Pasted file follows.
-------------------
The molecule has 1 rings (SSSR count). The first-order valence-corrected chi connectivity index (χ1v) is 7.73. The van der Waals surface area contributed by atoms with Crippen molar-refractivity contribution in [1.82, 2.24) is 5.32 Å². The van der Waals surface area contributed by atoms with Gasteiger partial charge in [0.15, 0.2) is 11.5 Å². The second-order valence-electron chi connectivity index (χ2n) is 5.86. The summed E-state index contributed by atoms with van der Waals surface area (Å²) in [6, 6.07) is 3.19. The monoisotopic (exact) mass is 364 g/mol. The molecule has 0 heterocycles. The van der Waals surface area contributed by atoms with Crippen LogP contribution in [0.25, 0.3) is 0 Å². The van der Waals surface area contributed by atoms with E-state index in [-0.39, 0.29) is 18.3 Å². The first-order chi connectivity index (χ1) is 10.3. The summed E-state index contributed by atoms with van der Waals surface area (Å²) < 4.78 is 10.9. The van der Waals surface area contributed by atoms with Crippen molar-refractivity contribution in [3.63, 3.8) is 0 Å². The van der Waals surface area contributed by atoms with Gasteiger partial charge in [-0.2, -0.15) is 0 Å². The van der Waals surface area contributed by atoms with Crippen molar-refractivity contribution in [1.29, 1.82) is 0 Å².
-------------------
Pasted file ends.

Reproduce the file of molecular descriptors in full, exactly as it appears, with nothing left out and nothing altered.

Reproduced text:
The molecule has 1 rings (SSSR count). The first-order valence-corrected chi connectivity index (χ1v) is 7.73. The van der Waals surface area contributed by atoms with Crippen molar-refractivity contribution in [1.82, 2.24) is 5.32 Å². The van der Waals surface area contributed by atoms with Gasteiger partial charge in [0.15, 0.2) is 11.5 Å². The second-order valence-electron chi connectivity index (χ2n) is 5.86. The summed E-state index contributed by atoms with van der Waals surface area (Å²) in [6, 6.07) is 3.19. The monoisotopic (exact) mass is 364 g/mol. The molecule has 0 heterocycles. The van der Waals surface area contributed by atoms with Crippen LogP contribution in [0.25, 0.3) is 0 Å². The van der Waals surface area contributed by atoms with E-state index in [-0.39, 0.29) is 18.3 Å². The first-order chi connectivity index (χ1) is 10.3. The summed E-state index contributed by atoms with van der Waals surface area (Å²) < 4.78 is 10.9. The van der Waals surface area contributed by atoms with Crippen molar-refractivity contribution in [3.63, 3.8) is 0 Å². The van der Waals surface area contributed by atoms with Gasteiger partial charge in [-0.2, -0.15) is 0 Å². The van der Waals surface area contributed by atoms with Crippen molar-refractivity contribution in [1.29, 1.82) is 0 Å².